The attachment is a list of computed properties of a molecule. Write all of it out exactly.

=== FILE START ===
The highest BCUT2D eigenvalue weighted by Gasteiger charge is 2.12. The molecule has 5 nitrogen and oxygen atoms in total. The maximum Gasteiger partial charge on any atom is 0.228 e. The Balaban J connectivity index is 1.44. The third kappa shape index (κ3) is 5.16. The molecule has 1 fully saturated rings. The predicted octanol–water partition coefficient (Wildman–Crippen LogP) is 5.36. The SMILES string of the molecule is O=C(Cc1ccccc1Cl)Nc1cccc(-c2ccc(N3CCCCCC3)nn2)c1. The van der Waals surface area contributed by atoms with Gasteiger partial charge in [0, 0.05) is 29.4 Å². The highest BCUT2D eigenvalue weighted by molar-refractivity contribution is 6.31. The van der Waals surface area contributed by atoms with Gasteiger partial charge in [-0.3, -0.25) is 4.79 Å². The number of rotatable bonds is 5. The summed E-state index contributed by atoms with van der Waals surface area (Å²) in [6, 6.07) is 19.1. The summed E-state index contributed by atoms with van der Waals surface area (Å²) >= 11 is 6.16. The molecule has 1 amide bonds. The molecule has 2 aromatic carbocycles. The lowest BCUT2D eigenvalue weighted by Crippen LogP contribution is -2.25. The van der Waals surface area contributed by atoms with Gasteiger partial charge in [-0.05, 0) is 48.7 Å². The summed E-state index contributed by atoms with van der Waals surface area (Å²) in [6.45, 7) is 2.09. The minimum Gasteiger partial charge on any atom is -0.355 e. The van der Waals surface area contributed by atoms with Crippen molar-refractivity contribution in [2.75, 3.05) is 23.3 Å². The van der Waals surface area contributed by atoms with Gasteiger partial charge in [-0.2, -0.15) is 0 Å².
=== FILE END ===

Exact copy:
The highest BCUT2D eigenvalue weighted by Gasteiger charge is 2.12. The molecule has 5 nitrogen and oxygen atoms in total. The maximum Gasteiger partial charge on any atom is 0.228 e. The Balaban J connectivity index is 1.44. The third kappa shape index (κ3) is 5.16. The molecule has 1 fully saturated rings. The predicted octanol–water partition coefficient (Wildman–Crippen LogP) is 5.36. The SMILES string of the molecule is O=C(Cc1ccccc1Cl)Nc1cccc(-c2ccc(N3CCCCCC3)nn2)c1. The van der Waals surface area contributed by atoms with Gasteiger partial charge in [0, 0.05) is 29.4 Å². The highest BCUT2D eigenvalue weighted by molar-refractivity contribution is 6.31. The van der Waals surface area contributed by atoms with Gasteiger partial charge in [-0.3, -0.25) is 4.79 Å². The number of rotatable bonds is 5. The summed E-state index contributed by atoms with van der Waals surface area (Å²) in [6, 6.07) is 19.1. The summed E-state index contributed by atoms with van der Waals surface area (Å²) >= 11 is 6.16. The molecule has 1 amide bonds. The molecule has 2 aromatic carbocycles. The lowest BCUT2D eigenvalue weighted by Crippen LogP contribution is -2.25. The van der Waals surface area contributed by atoms with Gasteiger partial charge in [-0.05, 0) is 48.7 Å². The summed E-state index contributed by atoms with van der Waals surface area (Å²) in [6.45, 7) is 2.09. The minimum Gasteiger partial charge on any atom is -0.355 e. The van der Waals surface area contributed by atoms with Crippen molar-refractivity contribution in [2.75, 3.05) is 23.3 Å². The van der Waals surface area contributed by atoms with Gasteiger partial charge in [-0.2, -0.15) is 0 Å².